New Clan Hay lecture series begins

Dr Joseph Morrow, the Lord Lyon King of Arms, at the opening of Scotland's parliament. He is followed by the Duke of Hamilton carrying the crown of Scotland.

The Clan Hay Society's new lecture series, delivered via Zoom, got off to a flying start on Thursday 6 May, with a talk from Dr Joseph Morrow CBE, QC, FRSE, the Right Honourable the Lord Lyon King of Arms, on the Court of the Lord Lyon.  We were joined by an enthusiastic audience of Hays from across the spectrum of the society's membership, from Norway in the north to South Africa in the south, and in time-zones from Western Canada to New Zealand.  The Chief, the Earl of Erroll, was in the chair, and led a relaxed and convivial evening that was enjoyed by all.

Thomas Robert Hay, 11th Earl of Kinnoull and Lord Lyon King of Arms

The Lord Lyon traced the evolution of his ancient office from its origins, deep in our Celtic past, in the role of High Sennachie to the pre-feudal king of Scots.  The first reference to a Lyon herald is contained in the archives of the Bruce family at Broomhall in Fife, in a charter of King Robert the Bruce, so it is at least 700 years old.  It is a role that has been held by two Hays, the 10th and 11th Earls of Kinnoull, who were successively Lords Lyon King of Arms for a period of 70 years, from 1796 to 1866.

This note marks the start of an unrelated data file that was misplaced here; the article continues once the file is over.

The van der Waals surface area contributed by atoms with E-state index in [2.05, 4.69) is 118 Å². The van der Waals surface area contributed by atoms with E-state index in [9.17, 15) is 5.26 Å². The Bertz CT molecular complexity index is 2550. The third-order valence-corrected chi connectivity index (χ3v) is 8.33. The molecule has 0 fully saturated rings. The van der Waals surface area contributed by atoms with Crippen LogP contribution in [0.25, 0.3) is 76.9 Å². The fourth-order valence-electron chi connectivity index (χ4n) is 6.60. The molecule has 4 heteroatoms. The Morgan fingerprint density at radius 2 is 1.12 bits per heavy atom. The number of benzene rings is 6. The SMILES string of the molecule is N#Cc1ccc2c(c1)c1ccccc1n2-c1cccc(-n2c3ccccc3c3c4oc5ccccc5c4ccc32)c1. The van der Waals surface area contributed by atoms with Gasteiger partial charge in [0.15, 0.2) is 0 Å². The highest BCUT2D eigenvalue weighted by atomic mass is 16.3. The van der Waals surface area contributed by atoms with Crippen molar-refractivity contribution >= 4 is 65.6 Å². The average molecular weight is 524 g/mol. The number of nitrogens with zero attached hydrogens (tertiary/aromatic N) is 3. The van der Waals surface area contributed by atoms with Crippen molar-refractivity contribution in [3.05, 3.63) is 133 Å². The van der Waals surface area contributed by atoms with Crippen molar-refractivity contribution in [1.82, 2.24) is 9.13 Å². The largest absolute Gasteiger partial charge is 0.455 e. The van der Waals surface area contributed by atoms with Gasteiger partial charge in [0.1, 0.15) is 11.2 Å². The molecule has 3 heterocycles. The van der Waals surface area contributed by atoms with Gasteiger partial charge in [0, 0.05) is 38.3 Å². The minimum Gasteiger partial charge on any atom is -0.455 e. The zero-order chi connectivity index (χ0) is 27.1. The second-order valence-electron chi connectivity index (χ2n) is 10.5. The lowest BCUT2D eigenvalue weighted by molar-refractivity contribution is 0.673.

Lyon is best known as the chief herald of the realm, but his office has developed differently from those of his counterparts in England and elsewhere.  As well as his heraldic responsibilities, Lyon is also a judge of the realm and a minister of the Crown.  Unlike, for example, his English counterpart, Garter King of Arms, who is simply an official in the department of the Earl Marshal of England,  Lyon is a Great Officer of State in his own right.  In these various capacities, the Lord Lyon presides regularly in his own court and performs the lead role in all matters of state ceremonial in Scotland.

HIs lecture went on to take us through the process of achieving a grant of arms, how a new coat of arms would be developed, the considerations involved in deciding whether arms should be granted, going on to discuss the component parts of an armorial achievement, and who might be entitled to which components.  He finished by taking us on a 'world tour' of Scots heraldry, looking at the influence of Scotland's heraldic tradition throughout the world, principally via the arms granted to Caledonian societies in places as diverse as China, Australasia, Africa, and among the many Scottish organisations across the North American continent.  We are grateful to Dr Morrow for sharing his time and knowledge, and for engaging so readily with members who were keen to discover more, in the course of a very happy virtual event.

The next lecture takes place on Saturday 5 June at 7.00 pm, UK time.  We will hear from Burgess Hay, of Burgess Bagpipes in Forres, in a session entitled Meet the Bagpipe Maker.   We will then take a break for the summer and the online lecture series will resume from September.  Speakers during the Autumn will include Professor Steve Murdoch of St Andrews University, Kirsty Archer-Thompson of Abbotsford House, and the Very Rev Dr Emsley Nimmo, Dean Emeritus of the Diocese of Aberdeen and Orkney in the Scottish Episcopal Church.  Online activity for this year will conclude in December with pre-Christmas drinks hosted by the Earl of Erroll, in an event entitled Meet the Chief.